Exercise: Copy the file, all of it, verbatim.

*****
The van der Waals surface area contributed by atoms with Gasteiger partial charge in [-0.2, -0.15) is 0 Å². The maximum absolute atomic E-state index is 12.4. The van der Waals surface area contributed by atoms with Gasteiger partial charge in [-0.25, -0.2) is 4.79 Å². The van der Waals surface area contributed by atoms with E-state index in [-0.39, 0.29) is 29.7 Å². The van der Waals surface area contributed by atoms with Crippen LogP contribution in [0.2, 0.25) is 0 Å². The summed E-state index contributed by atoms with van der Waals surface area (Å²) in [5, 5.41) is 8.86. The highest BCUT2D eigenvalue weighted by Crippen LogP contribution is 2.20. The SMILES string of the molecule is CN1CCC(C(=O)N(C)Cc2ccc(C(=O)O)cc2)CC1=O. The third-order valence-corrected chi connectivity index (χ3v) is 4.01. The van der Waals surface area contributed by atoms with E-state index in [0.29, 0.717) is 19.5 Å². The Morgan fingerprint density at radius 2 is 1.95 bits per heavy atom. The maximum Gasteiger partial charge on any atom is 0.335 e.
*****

The van der Waals surface area contributed by atoms with Gasteiger partial charge in [-0.2, -0.15) is 0 Å². The maximum absolute atomic E-state index is 12.4. The van der Waals surface area contributed by atoms with Gasteiger partial charge in [-0.25, -0.2) is 4.79 Å². The van der Waals surface area contributed by atoms with E-state index in [-0.39, 0.29) is 29.7 Å². The van der Waals surface area contributed by atoms with Crippen LogP contribution in [0.2, 0.25) is 0 Å². The summed E-state index contributed by atoms with van der Waals surface area (Å²) in [5, 5.41) is 8.86. The highest BCUT2D eigenvalue weighted by Crippen LogP contribution is 2.20. The SMILES string of the molecule is CN1CCC(C(=O)N(C)Cc2ccc(C(=O)O)cc2)CC1=O. The third-order valence-corrected chi connectivity index (χ3v) is 4.01. The van der Waals surface area contributed by atoms with E-state index in [0.29, 0.717) is 19.5 Å². The Morgan fingerprint density at radius 2 is 1.95 bits per heavy atom. The maximum Gasteiger partial charge on any atom is 0.335 e.